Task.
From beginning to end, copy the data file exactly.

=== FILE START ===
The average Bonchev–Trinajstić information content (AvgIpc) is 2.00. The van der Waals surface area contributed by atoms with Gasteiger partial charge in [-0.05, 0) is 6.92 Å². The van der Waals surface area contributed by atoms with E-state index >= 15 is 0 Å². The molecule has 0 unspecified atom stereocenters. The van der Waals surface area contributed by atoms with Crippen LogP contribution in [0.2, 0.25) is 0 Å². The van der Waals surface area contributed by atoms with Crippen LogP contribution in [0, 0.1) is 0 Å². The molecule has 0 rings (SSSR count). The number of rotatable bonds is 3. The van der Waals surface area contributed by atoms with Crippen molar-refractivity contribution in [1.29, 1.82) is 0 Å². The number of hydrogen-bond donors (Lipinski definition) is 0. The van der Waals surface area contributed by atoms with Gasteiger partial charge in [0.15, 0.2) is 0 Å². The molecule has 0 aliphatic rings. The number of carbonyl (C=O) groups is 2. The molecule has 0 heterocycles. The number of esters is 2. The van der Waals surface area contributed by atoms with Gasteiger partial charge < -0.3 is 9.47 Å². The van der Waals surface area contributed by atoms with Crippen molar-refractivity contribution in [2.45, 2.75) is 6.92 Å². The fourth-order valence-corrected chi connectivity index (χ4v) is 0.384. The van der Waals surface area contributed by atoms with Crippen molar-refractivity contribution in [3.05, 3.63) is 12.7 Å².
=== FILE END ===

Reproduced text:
The average Bonchev–Trinajstić information content (AvgIpc) is 2.00. The van der Waals surface area contributed by atoms with Gasteiger partial charge in [-0.05, 0) is 6.92 Å². The van der Waals surface area contributed by atoms with E-state index >= 15 is 0 Å². The molecule has 0 unspecified atom stereocenters. The van der Waals surface area contributed by atoms with Crippen LogP contribution in [0.2, 0.25) is 0 Å². The van der Waals surface area contributed by atoms with Crippen LogP contribution in [0, 0.1) is 0 Å². The molecule has 0 rings (SSSR count). The number of rotatable bonds is 3. The van der Waals surface area contributed by atoms with Crippen molar-refractivity contribution in [1.29, 1.82) is 0 Å². The number of hydrogen-bond donors (Lipinski definition) is 0. The van der Waals surface area contributed by atoms with Gasteiger partial charge in [0.15, 0.2) is 0 Å². The molecule has 0 aliphatic rings. The number of carbonyl (C=O) groups is 2. The molecule has 0 heterocycles. The number of esters is 2. The van der Waals surface area contributed by atoms with Gasteiger partial charge < -0.3 is 9.47 Å². The van der Waals surface area contributed by atoms with Crippen molar-refractivity contribution in [2.45, 2.75) is 6.92 Å². The fourth-order valence-corrected chi connectivity index (χ4v) is 0.384. The van der Waals surface area contributed by atoms with Crippen molar-refractivity contribution in [3.05, 3.63) is 12.7 Å².